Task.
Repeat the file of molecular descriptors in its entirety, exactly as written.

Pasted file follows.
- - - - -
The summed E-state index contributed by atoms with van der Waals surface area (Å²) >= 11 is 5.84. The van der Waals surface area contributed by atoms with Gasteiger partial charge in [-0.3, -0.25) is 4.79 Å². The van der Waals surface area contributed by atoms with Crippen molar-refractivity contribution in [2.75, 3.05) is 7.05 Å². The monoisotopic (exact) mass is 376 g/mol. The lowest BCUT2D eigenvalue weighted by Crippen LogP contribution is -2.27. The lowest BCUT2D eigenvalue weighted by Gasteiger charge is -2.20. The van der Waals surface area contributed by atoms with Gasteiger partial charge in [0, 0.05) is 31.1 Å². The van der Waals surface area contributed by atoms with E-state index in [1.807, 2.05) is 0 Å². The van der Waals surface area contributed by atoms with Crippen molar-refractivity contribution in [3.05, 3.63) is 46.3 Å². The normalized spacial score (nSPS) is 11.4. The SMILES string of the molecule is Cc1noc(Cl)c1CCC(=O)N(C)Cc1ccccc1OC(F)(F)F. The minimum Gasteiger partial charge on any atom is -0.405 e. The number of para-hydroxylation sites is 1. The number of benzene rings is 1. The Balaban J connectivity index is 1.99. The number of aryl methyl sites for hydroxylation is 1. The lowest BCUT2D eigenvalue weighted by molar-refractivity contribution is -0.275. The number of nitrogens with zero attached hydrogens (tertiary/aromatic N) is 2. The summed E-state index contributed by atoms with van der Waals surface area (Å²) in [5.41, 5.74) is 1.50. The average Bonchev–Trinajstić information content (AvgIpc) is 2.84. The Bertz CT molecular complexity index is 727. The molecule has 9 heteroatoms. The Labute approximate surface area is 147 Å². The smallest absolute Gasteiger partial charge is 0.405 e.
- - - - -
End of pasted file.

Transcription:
The summed E-state index contributed by atoms with van der Waals surface area (Å²) >= 11 is 5.84. The van der Waals surface area contributed by atoms with Gasteiger partial charge in [-0.3, -0.25) is 4.79 Å². The van der Waals surface area contributed by atoms with Crippen molar-refractivity contribution in [2.75, 3.05) is 7.05 Å². The monoisotopic (exact) mass is 376 g/mol. The lowest BCUT2D eigenvalue weighted by Crippen LogP contribution is -2.27. The lowest BCUT2D eigenvalue weighted by Gasteiger charge is -2.20. The van der Waals surface area contributed by atoms with Gasteiger partial charge in [0, 0.05) is 31.1 Å². The van der Waals surface area contributed by atoms with E-state index in [1.807, 2.05) is 0 Å². The van der Waals surface area contributed by atoms with Crippen molar-refractivity contribution in [3.05, 3.63) is 46.3 Å². The normalized spacial score (nSPS) is 11.4. The SMILES string of the molecule is Cc1noc(Cl)c1CCC(=O)N(C)Cc1ccccc1OC(F)(F)F. The minimum Gasteiger partial charge on any atom is -0.405 e. The number of para-hydroxylation sites is 1. The number of benzene rings is 1. The Balaban J connectivity index is 1.99. The number of aryl methyl sites for hydroxylation is 1. The lowest BCUT2D eigenvalue weighted by molar-refractivity contribution is -0.275. The number of nitrogens with zero attached hydrogens (tertiary/aromatic N) is 2. The summed E-state index contributed by atoms with van der Waals surface area (Å²) in [5.41, 5.74) is 1.50. The average Bonchev–Trinajstić information content (AvgIpc) is 2.84. The Bertz CT molecular complexity index is 727. The molecule has 9 heteroatoms. The Labute approximate surface area is 147 Å². The smallest absolute Gasteiger partial charge is 0.405 e.